Two Synthetic Replicators Compete to Process a Dynamic Reagent Pool

Tamara Kosikova, Douglas Philp*

*Corresponding author for this work

Research output: Contribution to journalArticlepeer-review

10 Scopus citations

Abstract

Complementary building blocks, comprising a set of four aromatic aldehydes and a set of four nucleophiles - three anilines and one hydroxylamine - combine through condensation reactions to afford a dynamic covalent library (DCL) consisting of the eight starting materials and 16 condensation products. One of the aldehydes and, consequently, all of the DCL members derived from this compound bear an amidopyridine recognition site. Exposure of this DCL to two maleimides, Mp and Mm, each equipped with a carboxylic acid recognition site, results in the formation of a series of products through irreversible 1,3-dipolar cycloaddition reactions with the four nitrones present in the DCL. However, only the two cycloadducts in the product pool that incorporate both recognition sites, Tp and Tm, are self-replicators that can harness the DCL as feedstock for their own formation, facilitating their own synthesis via autocatalytic and cross-catalytic pathways. The ability of these replicators to direct their own formation from the components present in the dynamic reagent pool in response to the input of instructions in the form of preformed replicators is demonstrated through a series of quantitative 19F{1H} NMR spectroscopy experiments. Simulations establish the critical relationships between the kinetic and thermodynamic parameters of the replicators, the initial reagent concentrations, and the presence or absence of the DCL and their influence on the competition between Tp and Tm. Thus, we establish the rules that govern the behavior of the competing replicators under conditions where their formation is coupled tightly to the processing of a DCL.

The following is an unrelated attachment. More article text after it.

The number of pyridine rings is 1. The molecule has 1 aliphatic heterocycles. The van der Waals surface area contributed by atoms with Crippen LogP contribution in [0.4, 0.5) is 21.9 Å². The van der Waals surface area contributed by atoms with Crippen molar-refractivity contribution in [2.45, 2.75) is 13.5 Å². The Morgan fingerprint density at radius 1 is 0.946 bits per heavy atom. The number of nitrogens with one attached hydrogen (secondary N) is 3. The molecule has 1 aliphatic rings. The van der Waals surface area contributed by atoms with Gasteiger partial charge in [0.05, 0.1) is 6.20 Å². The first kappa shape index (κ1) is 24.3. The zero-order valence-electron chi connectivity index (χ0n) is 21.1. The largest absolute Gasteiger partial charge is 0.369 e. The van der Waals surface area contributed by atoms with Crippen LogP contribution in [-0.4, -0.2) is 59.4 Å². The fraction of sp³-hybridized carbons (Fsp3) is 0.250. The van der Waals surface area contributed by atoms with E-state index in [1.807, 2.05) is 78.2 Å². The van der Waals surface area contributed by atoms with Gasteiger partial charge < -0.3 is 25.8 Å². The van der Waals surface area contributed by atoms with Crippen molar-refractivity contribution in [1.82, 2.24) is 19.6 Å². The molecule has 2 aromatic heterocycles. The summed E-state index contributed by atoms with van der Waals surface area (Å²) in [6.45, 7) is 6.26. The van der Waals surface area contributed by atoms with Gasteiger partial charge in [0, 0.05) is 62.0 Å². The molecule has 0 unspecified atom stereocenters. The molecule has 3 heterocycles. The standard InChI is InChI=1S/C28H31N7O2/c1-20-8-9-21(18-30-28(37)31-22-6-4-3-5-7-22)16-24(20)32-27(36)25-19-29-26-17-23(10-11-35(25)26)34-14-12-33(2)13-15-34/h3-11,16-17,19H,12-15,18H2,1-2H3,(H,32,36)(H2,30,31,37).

Original languageEnglish (US)
Pages (from-to)3059-3072
Number of pages14
JournalJournal of the American Chemical Society
Volume141
Issue number7
DOIs
StatePublished - Feb 20 2019

ASJC Scopus subject areas

  • Catalysis
  • Chemistry(all)
  • Biochemistry
  • Colloid and Surface Chemistry

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